Being the first winter with their new Telluride, Royer feels confident tackling the season, equipping the SUV with snow tires and testing out some of its features.
“I’ve tried the remote start through [Kia Connect, formerly called] the UVO link,” said Royer of the service that’s currently free for the first three years. “[It’s a service] where I can [remote] start the car and adjust all the settings through the phone. It's pretty cool. I've been notified a couple of times through the app that I've left the car unlocked, so that's a nice reassuring feature.”
Then there’s the community that comes with having the car.
“There aren’t many Tellurides out there,” said Royer. “If I see another Telluride owner on the road, there’s a wave or a thumbs up. It's not a sports car or sports bike – and you know how those riders always get a wave and whatnot – so it was surprising to see that when I come across other Telluride owners. That's different. It’s its own little club. I’m honestly very happy with our decision.”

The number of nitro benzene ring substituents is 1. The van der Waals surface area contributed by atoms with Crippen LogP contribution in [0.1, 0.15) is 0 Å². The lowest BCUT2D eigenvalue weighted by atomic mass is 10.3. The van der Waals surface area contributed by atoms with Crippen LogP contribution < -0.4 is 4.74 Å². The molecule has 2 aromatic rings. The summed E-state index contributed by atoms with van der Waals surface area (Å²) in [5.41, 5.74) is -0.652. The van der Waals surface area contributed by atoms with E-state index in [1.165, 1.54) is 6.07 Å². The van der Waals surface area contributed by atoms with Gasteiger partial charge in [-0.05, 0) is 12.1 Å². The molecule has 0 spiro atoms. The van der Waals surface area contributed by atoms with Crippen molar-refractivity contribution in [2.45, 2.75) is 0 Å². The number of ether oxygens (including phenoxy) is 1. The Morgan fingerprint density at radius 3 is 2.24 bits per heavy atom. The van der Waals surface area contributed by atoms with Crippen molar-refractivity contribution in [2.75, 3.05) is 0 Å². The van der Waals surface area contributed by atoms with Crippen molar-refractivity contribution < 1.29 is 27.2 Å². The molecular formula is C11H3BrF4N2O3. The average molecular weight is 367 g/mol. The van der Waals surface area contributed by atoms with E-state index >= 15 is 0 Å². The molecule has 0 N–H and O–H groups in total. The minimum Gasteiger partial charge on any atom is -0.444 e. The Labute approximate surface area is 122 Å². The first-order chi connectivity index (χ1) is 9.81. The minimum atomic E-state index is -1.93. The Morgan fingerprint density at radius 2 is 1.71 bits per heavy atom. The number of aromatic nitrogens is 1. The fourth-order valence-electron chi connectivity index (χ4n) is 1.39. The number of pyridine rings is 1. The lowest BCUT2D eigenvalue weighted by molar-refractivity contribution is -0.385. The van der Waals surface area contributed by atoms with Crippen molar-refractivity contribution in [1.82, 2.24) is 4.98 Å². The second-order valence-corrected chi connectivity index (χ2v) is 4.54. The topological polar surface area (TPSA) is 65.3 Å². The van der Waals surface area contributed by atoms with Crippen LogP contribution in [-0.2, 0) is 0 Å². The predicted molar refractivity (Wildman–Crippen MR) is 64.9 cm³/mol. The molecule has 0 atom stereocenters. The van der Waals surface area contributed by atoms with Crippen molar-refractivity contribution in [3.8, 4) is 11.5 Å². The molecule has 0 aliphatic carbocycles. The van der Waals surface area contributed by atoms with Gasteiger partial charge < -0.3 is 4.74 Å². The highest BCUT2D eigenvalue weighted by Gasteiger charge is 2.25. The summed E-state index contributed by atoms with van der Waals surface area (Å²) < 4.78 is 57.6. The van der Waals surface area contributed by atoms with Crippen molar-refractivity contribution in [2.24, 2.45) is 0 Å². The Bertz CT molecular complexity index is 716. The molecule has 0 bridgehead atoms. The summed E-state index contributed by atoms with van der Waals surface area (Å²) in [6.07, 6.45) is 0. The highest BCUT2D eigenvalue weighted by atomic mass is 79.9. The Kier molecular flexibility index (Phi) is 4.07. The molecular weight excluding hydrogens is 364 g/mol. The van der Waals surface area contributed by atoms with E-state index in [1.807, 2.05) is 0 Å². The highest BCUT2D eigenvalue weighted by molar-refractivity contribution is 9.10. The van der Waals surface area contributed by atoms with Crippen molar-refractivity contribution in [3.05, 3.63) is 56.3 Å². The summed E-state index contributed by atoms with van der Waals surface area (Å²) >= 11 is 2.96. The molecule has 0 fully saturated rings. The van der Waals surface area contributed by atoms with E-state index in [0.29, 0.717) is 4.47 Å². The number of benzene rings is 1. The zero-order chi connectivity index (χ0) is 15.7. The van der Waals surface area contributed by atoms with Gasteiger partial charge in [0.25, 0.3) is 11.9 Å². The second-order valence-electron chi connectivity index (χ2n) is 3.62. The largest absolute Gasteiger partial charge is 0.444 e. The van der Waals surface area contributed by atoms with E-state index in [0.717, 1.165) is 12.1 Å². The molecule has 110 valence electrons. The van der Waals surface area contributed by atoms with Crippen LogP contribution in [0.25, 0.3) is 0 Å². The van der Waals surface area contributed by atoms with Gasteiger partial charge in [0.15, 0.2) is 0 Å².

This article was edited for space and clarity. Want to be featured in Why I Love My Vehicle? email us at email@example.com
Renée S. Suen
is a Toronto-based lifestyle writer/photographer and a freelance contributor for the Star. Follow her on Twitter: @rssuen
A CLOSER LOOK:
2022 Kia Telluride SX Limited Nightsky
“The Telluride's got a Harman Kardon sound system,” said Royer. “So, when I’m not with the kids and some 90’s hip-hop or R&B comes on, I crank up the volume. You know those tunes? You’ve got to crank those. It feels good on my errands, and I just enjoy the drive.”
“I’ve never had a car that had memory seats,” said Royer. “My wife is five feet tall; I’m six feet. Our last car she got adjusted for her and half the time when I jump in, I bang my head against the roof or my knees against the steering wheel and I have to adjust the seat. With the Telluride, when you get out and shut it off, everything is set back to default position so it’s easy for any driver to get in. It’s great when it's raining or minus – 20 C outside. You don’t have to stand outside of the car pushing this button watching the seat slowly move into place, especially when you just want to jump in your car, you know?”
COOL DAD CAR
Graduating from their minivan life, Royer feels proud to have a sharper vehicle for his children to drive.
Royer explains: “When my daughter wants to learn to drive and gets her licence, it won’t be ‘Dad, can we borrow the minivan?’ anymore. She can jump into the SUV with a friend, and they won’t feel the embarrassment of jumping out of a minivan wherever they go.”